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Nicaragua rich in natural and historic treasures

The looming peak of Telica volcano gradually got closer as our Land Cruiser bumped along the rough trail. At road’s end, we hiked up the steep hillside, huffing and puffing as steam belched from Telica’s gaping crater.

We reached the top just before sunset, when the sun and clouds co-operated in a dazzling show, and it felt like we were on top of the world looking over peaks and volcano cones dotting the countryside. The real show came after dark.

Our guide led us slowly and carefully to the lip of the crater, flashlights in hand, and crawling on hands and knees the last few metres so as not to inadvertently step over the brink. Peering over the edge into the abyss, we could see the mesmerizing sight of molten-hot red lava swirling far below.

Colonial buildings of Grenada, Nicaragua. | Arlene & Robin Karpan photo

It was the lure of seeing volcanoes that first piqued our interest in Nicaragua but we found a lot more, including a mix of spectacular natural attractions and historic colonial treasures, combined with friendly people and moderate costs.

As a bonus, it’s considered one of the safer countries in the region to visit.

The capital Managua is a sprawling urban jungle with no redeeming features. Like many visitors, we headed straight from the airport to the nearby pleasant historic city of Grenada.

 

Concepcion Volcano on Ometepe Island, Nicaragua. | Arlene & Robin Karpan photo

Founded in 1524 on the shores of Lake Nicaragua, it’s considered the oldest European city on mainland America and is known for its many well-preserved colonial buildings.

The city of Leon is similarly endowed with colonial treasures, its centrepiece being the colossal 18th century cathedral. It’s the largest in Central America and a UNESCO world heritage site.

 

Spider monkeys near Lake Nicaragua. Arlene & Robin Karpan photo

Revolutionary history is especially prevalent in Leon, where monuments galore celebrate the Sandinista overthrow of dictator Anastasio Somoza in the late 1970s.

Both cities make great bases for exploring the countryside. We did our Telica trip from Leon, while from Grenada, we visited Mombacho volcano, almost perpetually encased in a moist cloud forest, and Masaya volcano, one of few active volcanoes in the world to have a road right up to the crater rim.

 

The beach resort of San Juan del Sur is close to a turtle sanctuary and offers late-night guided tours. | Arlene & Robin Karpan photos

Just next to Masaya’s parking lot, we peered over the edge into the massive boiling cauldron. When Spanish conquistadors first saw this sight, they dubbed it the mouth of hell.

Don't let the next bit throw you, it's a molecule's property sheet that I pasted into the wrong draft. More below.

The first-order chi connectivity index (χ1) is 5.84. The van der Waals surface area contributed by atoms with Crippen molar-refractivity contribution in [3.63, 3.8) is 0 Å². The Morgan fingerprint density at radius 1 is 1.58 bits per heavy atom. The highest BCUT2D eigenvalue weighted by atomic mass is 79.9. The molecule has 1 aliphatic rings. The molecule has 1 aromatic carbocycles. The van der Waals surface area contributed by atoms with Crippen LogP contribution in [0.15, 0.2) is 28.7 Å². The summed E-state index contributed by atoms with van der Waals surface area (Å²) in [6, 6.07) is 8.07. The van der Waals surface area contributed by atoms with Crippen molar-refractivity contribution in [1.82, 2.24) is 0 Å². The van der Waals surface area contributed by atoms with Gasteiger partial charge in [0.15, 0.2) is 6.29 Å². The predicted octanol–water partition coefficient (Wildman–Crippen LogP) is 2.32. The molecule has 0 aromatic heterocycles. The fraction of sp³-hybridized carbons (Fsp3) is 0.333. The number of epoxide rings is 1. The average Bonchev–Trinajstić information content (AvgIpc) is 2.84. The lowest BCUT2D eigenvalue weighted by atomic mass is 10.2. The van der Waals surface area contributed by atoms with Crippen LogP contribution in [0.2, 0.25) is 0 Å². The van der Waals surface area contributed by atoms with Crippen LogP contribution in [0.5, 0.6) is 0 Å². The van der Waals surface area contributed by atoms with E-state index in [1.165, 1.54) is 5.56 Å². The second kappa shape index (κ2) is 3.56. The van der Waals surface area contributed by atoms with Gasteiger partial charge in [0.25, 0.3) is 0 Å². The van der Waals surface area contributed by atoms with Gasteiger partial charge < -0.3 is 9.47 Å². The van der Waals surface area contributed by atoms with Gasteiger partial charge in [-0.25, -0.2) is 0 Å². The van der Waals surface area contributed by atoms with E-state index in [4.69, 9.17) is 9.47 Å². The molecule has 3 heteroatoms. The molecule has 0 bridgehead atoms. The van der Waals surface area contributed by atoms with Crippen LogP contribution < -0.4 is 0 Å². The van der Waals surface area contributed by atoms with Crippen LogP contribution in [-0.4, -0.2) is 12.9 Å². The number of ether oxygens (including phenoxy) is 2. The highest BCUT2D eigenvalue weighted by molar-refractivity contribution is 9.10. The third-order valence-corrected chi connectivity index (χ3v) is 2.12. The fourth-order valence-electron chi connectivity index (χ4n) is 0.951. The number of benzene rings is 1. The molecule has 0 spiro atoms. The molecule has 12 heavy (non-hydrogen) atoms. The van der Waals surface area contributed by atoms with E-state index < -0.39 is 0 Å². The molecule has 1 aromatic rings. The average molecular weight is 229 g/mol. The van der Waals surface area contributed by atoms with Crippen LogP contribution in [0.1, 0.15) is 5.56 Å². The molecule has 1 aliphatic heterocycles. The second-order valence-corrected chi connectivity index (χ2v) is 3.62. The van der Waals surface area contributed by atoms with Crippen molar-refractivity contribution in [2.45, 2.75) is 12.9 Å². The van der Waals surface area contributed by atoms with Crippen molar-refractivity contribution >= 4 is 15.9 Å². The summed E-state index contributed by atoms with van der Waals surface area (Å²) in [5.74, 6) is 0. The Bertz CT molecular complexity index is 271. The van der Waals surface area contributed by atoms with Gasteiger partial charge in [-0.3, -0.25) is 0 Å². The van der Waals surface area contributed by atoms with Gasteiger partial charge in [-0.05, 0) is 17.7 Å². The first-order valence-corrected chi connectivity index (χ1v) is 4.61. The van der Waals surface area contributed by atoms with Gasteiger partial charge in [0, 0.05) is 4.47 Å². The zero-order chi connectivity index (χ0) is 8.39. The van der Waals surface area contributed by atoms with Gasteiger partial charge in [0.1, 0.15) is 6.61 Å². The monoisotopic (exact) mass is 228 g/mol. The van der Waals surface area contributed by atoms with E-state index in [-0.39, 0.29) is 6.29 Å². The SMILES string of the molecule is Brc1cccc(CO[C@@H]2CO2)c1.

Besides volcanoes, Nicaragua’s defining natural feature is massive Lake Nicaragua. We took a ferry to the largest island, Ometepe, which is hour glass shaped and dominated by two towering volcanoes.

Lightly populated, the island is a Biosphere Reserve, its natural forests home to monkeys and other creatures, black sand beaches and the unique Eye of the Water Spring, where crystal clear water forms a natural swimming pool, surrounded by jungle greenery.

Mostly, the island remains a pleasant getaway where life moves a bit slower.

 

Leon’s massive cathedral is a popular tourist attraction. | Arlene & Robin Karpan photos

One highlight of our visit wasn’t planned. We heard reports that Olive Ridley turtles were coming ashore by the thousands to nest, so we headed to San Juan del Sur on the Pacific coast. Most famous as a beach resort, the town is also close to a turtle sanctuary.

During nesting season, late-night guided tours are offered. We were only allowed flashlights with a dim red light that doesn’t disturb the turtles.

As each wave washed up onto the beach, more turtles would suddenly appear in the moonlight. The narrow beach soon became crowded with turtles trying to find the ideal spot to dig their nest.

It wasn’t unusual for a nearly metre-long giant to silently appear at our feet, totally oblivious to us. Laboriously, she scooped away the sand with her hind flippers and started laying eggs. She then covered the eggs with sand and headed back to sea.

It was a privilege to be in the midst of one of nature’s age-old rituals.

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